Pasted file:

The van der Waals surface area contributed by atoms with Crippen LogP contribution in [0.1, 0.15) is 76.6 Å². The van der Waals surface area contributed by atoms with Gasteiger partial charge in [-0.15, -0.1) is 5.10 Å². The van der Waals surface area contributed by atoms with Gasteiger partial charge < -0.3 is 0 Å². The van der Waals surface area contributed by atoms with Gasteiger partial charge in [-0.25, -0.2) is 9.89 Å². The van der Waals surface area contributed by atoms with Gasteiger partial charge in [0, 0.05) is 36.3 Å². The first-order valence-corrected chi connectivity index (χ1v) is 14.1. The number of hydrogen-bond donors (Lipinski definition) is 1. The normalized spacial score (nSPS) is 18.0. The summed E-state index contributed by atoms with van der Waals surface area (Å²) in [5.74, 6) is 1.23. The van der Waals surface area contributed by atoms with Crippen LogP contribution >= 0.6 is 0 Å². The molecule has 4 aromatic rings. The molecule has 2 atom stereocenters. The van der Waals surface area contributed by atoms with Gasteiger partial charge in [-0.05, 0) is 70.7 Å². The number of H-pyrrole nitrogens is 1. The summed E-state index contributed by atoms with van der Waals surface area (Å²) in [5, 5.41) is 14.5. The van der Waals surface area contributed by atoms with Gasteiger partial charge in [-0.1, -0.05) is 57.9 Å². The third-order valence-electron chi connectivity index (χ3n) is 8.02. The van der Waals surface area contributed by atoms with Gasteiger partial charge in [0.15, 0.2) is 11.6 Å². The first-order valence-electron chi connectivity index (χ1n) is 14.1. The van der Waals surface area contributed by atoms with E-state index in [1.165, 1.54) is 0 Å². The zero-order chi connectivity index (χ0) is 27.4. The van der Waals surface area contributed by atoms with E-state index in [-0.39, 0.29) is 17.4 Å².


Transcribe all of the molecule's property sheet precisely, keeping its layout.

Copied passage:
The van der Waals surface area contributed by atoms with Crippen LogP contribution in [0.1, 0.15) is 76.6 Å². The van der Waals surface area contributed by atoms with Gasteiger partial charge in [-0.15, -0.1) is 5.10 Å². The van der Waals surface area contributed by atoms with Gasteiger partial charge < -0.3 is 0 Å². The van der Waals surface area contributed by atoms with Gasteiger partial charge in [-0.25, -0.2) is 9.89 Å². The van der Waals surface area contributed by atoms with Gasteiger partial charge in [0, 0.05) is 36.3 Å². The first-order valence-corrected chi connectivity index (χ1v) is 14.1. The number of hydrogen-bond donors (Lipinski definition) is 1. The normalized spacial score (nSPS) is 18.0. The summed E-state index contributed by atoms with van der Waals surface area (Å²) in [5.74, 6) is 1.23. The van der Waals surface area contributed by atoms with Crippen LogP contribution >= 0.6 is 0 Å². The molecule has 4 aromatic rings. The molecule has 2 atom stereocenters. The van der Waals surface area contributed by atoms with Gasteiger partial charge in [-0.05, 0) is 70.7 Å². The number of H-pyrrole nitrogens is 1. The summed E-state index contributed by atoms with van der Waals surface area (Å²) in [5, 5.41) is 14.5. The van der Waals surface area contributed by atoms with Gasteiger partial charge in [-0.1, -0.05) is 57.9 Å². The third-order valence-electron chi connectivity index (χ3n) is 8.02. The van der Waals surface area contributed by atoms with Gasteiger partial charge in [0.15, 0.2) is 11.6 Å². The first-order valence-electron chi connectivity index (χ1n) is 14.1. The van der Waals surface area contributed by atoms with E-state index in [1.165, 1.54) is 0 Å². The zero-order chi connectivity index (χ0) is 27.4. The van der Waals surface area contributed by atoms with E-state index in [-0.39, 0.29) is 17.4 Å².